Listen, I’ll be the first to admit that I fuck around a lot on Twitter.
Like a lot.
I also joined Twitter way back in 2012 because I thought that as a writer, I would need it someday, even if I didn’t need it right then, because I saw a lot of authors I look up to using the platform successfully as a way to reach out to their fans and probably (at least for Scalzi) bring in some new fans of their writing based on their being entertaining on Twitter.
I’m not going to pretend that I know how this happened, but somewhere in the last four years, Twitter actually went from being just a place where I could make random observations about bikes, tech, and writing to a place where I actually have a little baby network of friends and acquaintances. (But if you pay me a couple hundred dollars, I’ll totally tell you my Social Networking Secrets so that you, too, can sit at the Cool Kids Table™ on Twitter.)
What I’m getting at, then, is that, used wisely, Twitter can actually be a useful tool for writers, and not just as a part of your Brand.
I’ve gotten great writing prompts from Twitter in the past, both from soliciting prompts and just from latching onto ideas that have flitted across my feed. Better than that, I’ve gotten some amazing, insightful feedback from folks who I’m friends with on Twitter (many of whom I’ve never met in real life), and I’ve been able to offer critiques for other folks as well that (I hope) have helped them improve their stories as well as giving me insight into my own writing through critical reading.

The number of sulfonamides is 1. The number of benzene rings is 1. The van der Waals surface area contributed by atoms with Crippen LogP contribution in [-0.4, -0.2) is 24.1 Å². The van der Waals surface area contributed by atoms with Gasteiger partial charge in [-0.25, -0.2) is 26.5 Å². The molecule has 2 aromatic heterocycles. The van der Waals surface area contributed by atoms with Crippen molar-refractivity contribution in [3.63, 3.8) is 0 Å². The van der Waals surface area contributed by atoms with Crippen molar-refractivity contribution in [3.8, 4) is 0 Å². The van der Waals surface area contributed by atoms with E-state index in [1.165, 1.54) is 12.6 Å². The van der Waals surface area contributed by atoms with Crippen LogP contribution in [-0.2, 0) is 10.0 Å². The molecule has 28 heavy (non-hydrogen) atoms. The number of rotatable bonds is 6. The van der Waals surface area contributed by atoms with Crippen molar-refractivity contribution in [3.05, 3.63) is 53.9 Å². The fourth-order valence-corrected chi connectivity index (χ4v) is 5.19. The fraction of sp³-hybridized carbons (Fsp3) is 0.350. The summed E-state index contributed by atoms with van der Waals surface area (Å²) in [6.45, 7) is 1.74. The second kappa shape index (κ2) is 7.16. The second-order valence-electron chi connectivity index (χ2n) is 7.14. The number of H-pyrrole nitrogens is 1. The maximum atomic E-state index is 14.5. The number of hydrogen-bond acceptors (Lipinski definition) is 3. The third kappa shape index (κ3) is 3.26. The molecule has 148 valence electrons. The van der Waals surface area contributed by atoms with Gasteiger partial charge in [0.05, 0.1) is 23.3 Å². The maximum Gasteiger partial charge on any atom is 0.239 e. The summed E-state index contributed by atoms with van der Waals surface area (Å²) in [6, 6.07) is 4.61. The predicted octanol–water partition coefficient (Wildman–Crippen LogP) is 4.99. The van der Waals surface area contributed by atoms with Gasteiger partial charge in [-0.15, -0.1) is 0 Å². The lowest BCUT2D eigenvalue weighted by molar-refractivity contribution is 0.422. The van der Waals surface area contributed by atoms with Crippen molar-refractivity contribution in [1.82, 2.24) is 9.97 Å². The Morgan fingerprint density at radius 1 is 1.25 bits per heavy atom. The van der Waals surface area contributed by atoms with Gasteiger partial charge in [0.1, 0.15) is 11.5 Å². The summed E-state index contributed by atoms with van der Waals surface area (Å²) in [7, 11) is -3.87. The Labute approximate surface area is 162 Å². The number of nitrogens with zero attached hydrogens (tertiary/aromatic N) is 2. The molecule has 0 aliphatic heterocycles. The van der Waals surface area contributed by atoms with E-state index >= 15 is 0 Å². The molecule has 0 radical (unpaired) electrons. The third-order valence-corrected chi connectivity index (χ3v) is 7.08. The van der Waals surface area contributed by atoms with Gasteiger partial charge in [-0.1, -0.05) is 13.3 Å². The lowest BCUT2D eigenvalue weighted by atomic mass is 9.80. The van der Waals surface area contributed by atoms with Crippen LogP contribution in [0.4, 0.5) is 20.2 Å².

So, yeah, I would absolutely say that Twitter is a useful tool for writers.* If you’re a writer who’s on the fence about joining, maybe give it a try. I’ll leave it to others to talk about all the things you shouldn’t do on Twitter (and anyone who says you must do something on Twitter is either lying or trying to sell you something—probably both).
*I will offer the caveat that, as with all things, not every tool works for every person. Just because I’ve written pieces of novels and entire short stories in Vim doesn’t mean that’s the right tool for everyone else.